Aside from its prevalence in Church of Iron’s collection of dumbbells and kettlebells, iron symbolizes the strength and toughness that the results-oriented facility strives to instill in its athletes. Certified strength and conditioning coaches oversee each of the facility’s programs and individual workouts, propelling their disciples toward newfound levels of power, stamina, and speed by refusing to let them give up. The coaches emphasize safety as much as they do intensity, making sure that shoulders stay even during weightlifting moves such as snatches and jerks and gently reproving students when they attempt to shot put each other across the room.
Mike Holman, a staffer for the U.S. Olympic track-and-field team, designs the facility’s endurance programs, which incorporate training masks that simulate running at various elevations. Sports-performance programs help teens and college-level athletes build speed with plyometrics, weighted sprints, and agility drills, and CrossFit programs welcome all ages and fitness levels with scalable workouts that incorporate bodyweight exercises, intense bursts of cardio, and heavy objects such as kettlebells and Liberty Bells.
Sports of All Sorts is one of the largest indoor sports facilities in the Midwest, with 200,000 square feet of state-of-the-art, temperature-controlled gyms, courts, fields, and athletic equipment, along with an abundance of open-air facilities. Camp runs five days a week from 8 a.m. to 5 p.m., with optional pre-camp (7 a.m. to 8 a.m.) and post-camp care (5 p.m. to 6 p.m.) for an additional $10 each for the week. Activities include kickball, dodgeball, soccer, basketball, volleyball, wiffleball, and daily adventures to Snapperz and its four-story playground and inflatables. Register for any camp beginning June 1 through August 9 and use your Groupon to transform your mini-me into a mini-sports-polymath. Click here to read about specifics of the camp and its policies.
The SportZone's 102,000-square-foot indoor facility offers patrons an assortment of ways to stay active all year long with climate-controlled courts, fields, and fitness rooms. Along with hosting mainstream sports with an arena-size football field, baseball and softball diamond, soccer arena, and two regulation-size basketball courts, the athletics arena houses courts that can be used for volleyball, dodgeball, badminton, futsal, and full-contact duck, duck, goose. Adults can head to the fitness center to play with Life Fitness cardio equipment, free weights, and a 1/10–mile flex track. After the workout, herds of guests can relax with a drink from The EndZone Pub, The SportZone's in-house bar.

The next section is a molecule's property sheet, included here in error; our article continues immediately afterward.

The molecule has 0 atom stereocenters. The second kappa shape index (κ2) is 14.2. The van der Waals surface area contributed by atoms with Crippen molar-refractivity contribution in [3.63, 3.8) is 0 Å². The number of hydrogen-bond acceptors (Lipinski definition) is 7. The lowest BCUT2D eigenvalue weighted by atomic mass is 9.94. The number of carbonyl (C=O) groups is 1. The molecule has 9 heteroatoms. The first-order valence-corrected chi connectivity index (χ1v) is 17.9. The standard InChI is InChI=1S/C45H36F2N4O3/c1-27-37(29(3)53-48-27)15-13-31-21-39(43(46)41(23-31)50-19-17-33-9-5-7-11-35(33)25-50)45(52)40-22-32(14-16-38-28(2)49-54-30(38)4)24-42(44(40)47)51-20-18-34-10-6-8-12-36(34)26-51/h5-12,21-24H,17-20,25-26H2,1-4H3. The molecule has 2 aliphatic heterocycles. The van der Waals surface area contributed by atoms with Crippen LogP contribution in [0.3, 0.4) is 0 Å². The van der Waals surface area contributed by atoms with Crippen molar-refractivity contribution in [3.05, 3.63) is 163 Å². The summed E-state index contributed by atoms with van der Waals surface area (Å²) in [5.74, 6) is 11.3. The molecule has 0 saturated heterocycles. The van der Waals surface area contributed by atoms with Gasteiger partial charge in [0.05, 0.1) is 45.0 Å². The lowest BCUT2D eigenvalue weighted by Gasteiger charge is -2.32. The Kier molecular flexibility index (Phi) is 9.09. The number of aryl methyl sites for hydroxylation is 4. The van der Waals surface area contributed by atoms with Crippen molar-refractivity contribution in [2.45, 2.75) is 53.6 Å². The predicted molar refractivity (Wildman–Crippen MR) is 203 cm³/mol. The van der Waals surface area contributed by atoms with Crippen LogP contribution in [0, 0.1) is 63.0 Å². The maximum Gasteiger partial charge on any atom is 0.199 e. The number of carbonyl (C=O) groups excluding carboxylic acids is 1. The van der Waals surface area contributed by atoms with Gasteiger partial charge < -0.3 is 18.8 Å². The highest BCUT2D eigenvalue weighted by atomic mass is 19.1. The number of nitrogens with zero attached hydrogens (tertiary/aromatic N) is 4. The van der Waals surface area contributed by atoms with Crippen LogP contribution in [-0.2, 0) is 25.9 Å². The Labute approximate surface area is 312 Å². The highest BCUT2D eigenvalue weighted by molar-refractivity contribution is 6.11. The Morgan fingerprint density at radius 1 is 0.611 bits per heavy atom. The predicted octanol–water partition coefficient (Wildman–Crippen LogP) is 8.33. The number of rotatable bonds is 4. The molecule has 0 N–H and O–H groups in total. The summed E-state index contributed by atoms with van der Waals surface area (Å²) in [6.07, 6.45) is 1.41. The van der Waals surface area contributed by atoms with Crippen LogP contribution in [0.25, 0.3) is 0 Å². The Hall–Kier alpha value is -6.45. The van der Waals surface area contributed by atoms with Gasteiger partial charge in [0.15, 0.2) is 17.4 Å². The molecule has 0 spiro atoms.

The squeak of athletic shoes. The swish of basketball nets. The resounding wallop of dodge balls connecting with their intended targets. These sounds are part of the regular soundtrack at Midwest Sports and Social Complex, where kids and adults alike work out their athletic affinities. Youth training sessions overseen by instructors Rhasim Ridley, a former Head Coach at Tarkanian Basketball Academy in Las Vegas, teach youngsters the fundamentals and advanced tactics of their chosen sport.
When the weather cooperates, staff members organize weekly outdoor competitive adult tournaments and three-on-three league games on two new, full-length basketball courts. Athletes can also join leagues for dodge ball games and street hockey, a worthy alternative to real hockey when ponds melt and hockey goals return to their underwater homes.
The pitcher leans in toward the plate, nods when the catcher signals the pitch, and then straightens up to the set position, shooting a quick glance toward first base to keep the baserunner's lead in check. With one cleat firmly planted on the rubber, his opposite foot rises skyward and then makes a mighty lunge toward home as he fires a baseball over the center of the plate.
At Indy Hitters, the Pro-Batter hitting simulator does away with the need for a real pitcher. The apparatus relies on digital video technology to display footage of a pitcher and virtual spitballs on a large screen situated in front of the pitching machine. All the batter sees is the pitcher winding up, and then the pitch rocketing out of a small hole in the screen at adjustable speeds, up to a blistering 104 MPH.